In 1906, the South Caucasus’ first energy pipeline was completed, connecting Baku on the Caspian Sea with Batumi on the Black Sea. More than 115 years later, this pipeline, measuring a mere eight inches in diameter and transporting kerosene, has been replaced with a modern network of natural gas and oil pipelines connecting the heart of Asia with Europe. With proper investment and the correct policies, even more oil, gas, and other goods will be flowing from the Caspian region to Europe and global markets.
There has been much progress since 1906 connecting the region through the South Caucasus. The Baku–Supsa pipeline, finished in 1999, brings oil from Azerbaijan to Georgia’s Black Sea coast. The Baku-Tbilisi-Ceyhan (BTC) pipeline, operational in 2006 and strongly backed politically by the U.S. during the Clinton Administration, brings oil from the Caspian region to the outside world through Azerbaijan, Georgia, and Turkey. The South Caucasus Pipeline (SCP) went into service the same year and connected Azerbaijan’s gas fields to Turkey via Georgia.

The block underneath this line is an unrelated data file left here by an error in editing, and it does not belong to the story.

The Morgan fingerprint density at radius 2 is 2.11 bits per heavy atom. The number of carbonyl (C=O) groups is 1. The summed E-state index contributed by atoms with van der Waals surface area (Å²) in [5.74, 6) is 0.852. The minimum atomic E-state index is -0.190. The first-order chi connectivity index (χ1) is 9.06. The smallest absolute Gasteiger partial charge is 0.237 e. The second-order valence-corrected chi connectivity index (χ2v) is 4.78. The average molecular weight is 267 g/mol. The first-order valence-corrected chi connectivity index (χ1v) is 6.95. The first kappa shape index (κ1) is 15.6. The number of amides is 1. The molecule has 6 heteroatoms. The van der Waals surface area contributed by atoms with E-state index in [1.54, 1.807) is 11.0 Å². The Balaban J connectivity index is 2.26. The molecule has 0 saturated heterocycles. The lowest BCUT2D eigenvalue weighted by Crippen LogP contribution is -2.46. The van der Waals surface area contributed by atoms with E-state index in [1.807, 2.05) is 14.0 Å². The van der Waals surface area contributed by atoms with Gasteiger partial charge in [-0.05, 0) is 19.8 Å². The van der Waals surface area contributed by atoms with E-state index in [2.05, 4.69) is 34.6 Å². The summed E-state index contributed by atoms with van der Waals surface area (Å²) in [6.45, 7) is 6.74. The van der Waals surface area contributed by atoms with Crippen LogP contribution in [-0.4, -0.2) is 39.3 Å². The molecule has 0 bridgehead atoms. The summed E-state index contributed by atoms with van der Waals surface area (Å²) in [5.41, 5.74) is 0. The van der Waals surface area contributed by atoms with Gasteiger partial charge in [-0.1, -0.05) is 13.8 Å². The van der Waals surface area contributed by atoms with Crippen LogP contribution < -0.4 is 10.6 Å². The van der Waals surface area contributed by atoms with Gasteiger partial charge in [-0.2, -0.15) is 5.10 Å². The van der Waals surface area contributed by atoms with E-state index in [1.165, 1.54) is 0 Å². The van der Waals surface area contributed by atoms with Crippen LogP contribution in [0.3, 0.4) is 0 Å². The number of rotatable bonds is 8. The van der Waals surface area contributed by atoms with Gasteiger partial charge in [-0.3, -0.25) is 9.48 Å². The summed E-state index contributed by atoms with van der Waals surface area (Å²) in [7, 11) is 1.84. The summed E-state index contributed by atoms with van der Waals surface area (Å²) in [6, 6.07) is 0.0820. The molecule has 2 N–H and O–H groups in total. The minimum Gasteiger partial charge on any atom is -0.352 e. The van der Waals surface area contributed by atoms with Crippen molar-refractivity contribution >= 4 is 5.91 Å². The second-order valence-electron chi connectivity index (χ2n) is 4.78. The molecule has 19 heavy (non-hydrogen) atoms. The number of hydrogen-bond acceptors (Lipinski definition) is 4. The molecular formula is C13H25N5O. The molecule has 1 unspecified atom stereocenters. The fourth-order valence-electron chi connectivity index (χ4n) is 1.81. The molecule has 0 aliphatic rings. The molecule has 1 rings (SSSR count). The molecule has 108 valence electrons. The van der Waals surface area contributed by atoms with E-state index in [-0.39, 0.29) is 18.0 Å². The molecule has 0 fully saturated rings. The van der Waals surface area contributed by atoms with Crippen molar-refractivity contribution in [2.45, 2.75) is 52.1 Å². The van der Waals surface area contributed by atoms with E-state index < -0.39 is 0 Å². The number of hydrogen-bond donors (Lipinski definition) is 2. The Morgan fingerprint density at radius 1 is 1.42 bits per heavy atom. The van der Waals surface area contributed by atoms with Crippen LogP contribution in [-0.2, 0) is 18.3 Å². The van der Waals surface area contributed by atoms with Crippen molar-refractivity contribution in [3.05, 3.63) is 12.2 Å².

In June 2018, construction finished on the Trans-Anatolian Natural Gas Pipeline (TANAP), further linking Azerbaijan to Turkey. TANAP linked with the Trans-Adriatic Pipeline (TAP), which runs from the Turkish–Greek border to Italy via Albania and the Adriatic Sea. The first shipment of Caspian natural gas made its way to Europe using this new route on the last day of 2020—a rare, good news story in an otherwise dismal year for geo-politics.
These new gas pipelines, in addition to the existing SCP, are known as the Southern Gas Corridor. In total, this is a network of pipelines running 2,100 miles across seven countries and will eventually supply 60 billion cubic meters of natural gas to Europe.